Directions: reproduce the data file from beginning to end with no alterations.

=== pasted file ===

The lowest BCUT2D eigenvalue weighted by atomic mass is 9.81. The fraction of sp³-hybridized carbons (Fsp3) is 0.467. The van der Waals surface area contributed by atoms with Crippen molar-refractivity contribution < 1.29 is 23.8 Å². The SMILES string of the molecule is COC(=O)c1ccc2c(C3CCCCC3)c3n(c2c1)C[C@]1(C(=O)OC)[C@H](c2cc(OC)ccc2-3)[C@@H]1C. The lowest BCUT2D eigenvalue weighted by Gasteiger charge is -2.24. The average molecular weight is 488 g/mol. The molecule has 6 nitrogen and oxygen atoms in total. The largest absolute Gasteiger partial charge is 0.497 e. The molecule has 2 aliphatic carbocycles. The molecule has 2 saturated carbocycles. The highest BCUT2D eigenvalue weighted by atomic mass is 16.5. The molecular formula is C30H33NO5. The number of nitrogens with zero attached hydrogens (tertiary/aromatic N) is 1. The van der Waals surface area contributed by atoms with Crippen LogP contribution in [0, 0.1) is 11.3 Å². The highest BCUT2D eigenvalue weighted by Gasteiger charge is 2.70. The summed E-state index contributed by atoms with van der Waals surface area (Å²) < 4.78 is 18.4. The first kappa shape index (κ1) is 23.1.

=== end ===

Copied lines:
The lowest BCUT2D eigenvalue weighted by atomic mass is 9.81. The fraction of sp³-hybridized carbons (Fsp3) is 0.467. The van der Waals surface area contributed by atoms with Crippen molar-refractivity contribution < 1.29 is 23.8 Å². The SMILES string of the molecule is COC(=O)c1ccc2c(C3CCCCC3)c3n(c2c1)C[C@]1(C(=O)OC)[C@H](c2cc(OC)ccc2-3)[C@@H]1C. The lowest BCUT2D eigenvalue weighted by Gasteiger charge is -2.24. The average molecular weight is 488 g/mol. The molecule has 6 nitrogen and oxygen atoms in total. The largest absolute Gasteiger partial charge is 0.497 e. The molecule has 2 aliphatic carbocycles. The molecule has 2 saturated carbocycles. The highest BCUT2D eigenvalue weighted by atomic mass is 16.5. The molecular formula is C30H33NO5. The number of nitrogens with zero attached hydrogens (tertiary/aromatic N) is 1. The van der Waals surface area contributed by atoms with Crippen LogP contribution in [0, 0.1) is 11.3 Å². The highest BCUT2D eigenvalue weighted by Gasteiger charge is 2.70. The summed E-state index contributed by atoms with van der Waals surface area (Å²) < 4.78 is 18.4. The first kappa shape index (κ1) is 23.1.